Prior to the discovery, fewer than 1,000 grey-shanked doucs were known to exist, making them one of the 25 most endangered primates on the planet.
The gray-shanked douc (Pygathrix cinerea) is a heartbreakingly lovely creature – just look at that face. Found only in Vietnam, the poor primates have had a rough time of it. The species is listed on the IUCN Red List as critically endangered and is included in the organization’s listing of The World’s 25 Most Endangered Primates. Poor things. Everything was fine until ol’ homo sapiens came in to rain on the parade. The main threats to the grey-shanked douc are deforestation, habitat fragmentation and hunting. Doucs fall victim to the illegal wildlife trade and are hunted for bushmeat, traditional medicine and the pet trade. What the (insert profanity here) is wrong with us?
By most accounts there were thought to be fewer than 1000 individuals left, but in a wonderful turn of events, a whole host of them was discovered during a field survey by Fauna & Flora International (FFI). The find of at least 500 grey-shanked doucs in Kon Tum Province, deep in the forests of Vietnam’s Central Highlands, almost doubles the known global population of the enigmatic primate.
“To discover a large population of one of Vietnam’s most rare and precious animals is truly an honor,” says Trinh Dinh Hoang, who led the survey team.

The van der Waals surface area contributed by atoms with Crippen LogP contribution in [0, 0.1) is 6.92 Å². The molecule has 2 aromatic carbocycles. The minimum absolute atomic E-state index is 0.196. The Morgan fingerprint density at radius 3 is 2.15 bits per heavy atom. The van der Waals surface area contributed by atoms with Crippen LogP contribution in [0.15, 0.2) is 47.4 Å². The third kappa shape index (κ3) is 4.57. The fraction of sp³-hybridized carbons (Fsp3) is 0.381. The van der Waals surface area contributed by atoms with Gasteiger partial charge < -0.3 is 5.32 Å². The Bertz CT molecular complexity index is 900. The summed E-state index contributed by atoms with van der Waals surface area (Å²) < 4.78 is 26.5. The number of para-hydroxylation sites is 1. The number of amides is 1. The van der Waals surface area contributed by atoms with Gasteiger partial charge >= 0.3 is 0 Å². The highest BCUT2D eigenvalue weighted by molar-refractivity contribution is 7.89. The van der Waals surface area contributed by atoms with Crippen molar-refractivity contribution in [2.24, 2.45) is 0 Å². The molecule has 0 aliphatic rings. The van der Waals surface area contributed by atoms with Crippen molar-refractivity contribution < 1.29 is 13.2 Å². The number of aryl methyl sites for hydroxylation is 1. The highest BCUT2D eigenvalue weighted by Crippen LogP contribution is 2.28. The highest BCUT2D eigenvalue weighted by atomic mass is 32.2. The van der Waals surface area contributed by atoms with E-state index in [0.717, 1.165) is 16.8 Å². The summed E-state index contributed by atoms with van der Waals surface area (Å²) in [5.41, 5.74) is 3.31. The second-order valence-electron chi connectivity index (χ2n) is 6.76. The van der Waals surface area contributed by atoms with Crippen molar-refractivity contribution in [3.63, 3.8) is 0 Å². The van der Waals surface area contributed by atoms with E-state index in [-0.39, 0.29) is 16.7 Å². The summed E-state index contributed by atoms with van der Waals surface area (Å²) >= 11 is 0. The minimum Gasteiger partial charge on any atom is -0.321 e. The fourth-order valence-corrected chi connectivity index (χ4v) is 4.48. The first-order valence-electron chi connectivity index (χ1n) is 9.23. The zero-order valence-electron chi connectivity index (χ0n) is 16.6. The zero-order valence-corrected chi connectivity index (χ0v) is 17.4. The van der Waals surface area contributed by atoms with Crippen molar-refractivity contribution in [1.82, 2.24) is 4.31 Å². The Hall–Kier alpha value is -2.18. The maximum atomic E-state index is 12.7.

Dr. Ben Rawson , FFI Country Director, says, “This really is Vietnam’s monkey; it is found nowhere else. This new population provides hope, but the species is sadly still on the brink of extinction – something that FFI is working hard to prevent.”
FFI has been working in Vietnam for almost two decades focusing on conservation of Vietnam’s native primate species, working with both the government and communities.
Russell A. Mittermeier, Chairman of the IUCN Species Survival Commission's Primate Specialist Group, says, “Vietnam is now considered to have 11 Critically Endangered primate species, and therefore represents a priority for conservation in Southeast Asia.” Adding, “Historical large-scale forest loss and persecution of primates for the illegal wildlife trade has resulted in the current situation requiring last-ditch conservation efforts in many cases.”
But even with their numbers doubled, doucs are still listed as Critically Endangered. “It will take the combined efforts of government, local communities, civil society, scientists and donors to ensure the long-term survival of this species, but this is a step in the right direction,” added Rawson.
One can hope that this isn’t the last secret cluster of endangered primates. How wonderful if whole populations had been escaping notice, hiding out in the depths of deep forests, going about their primate lives. But even if so, we still need to do everything we can to support conservation of the ones who've been counted and who are so direly threatened.
Visit FFI for more on their work and how to help.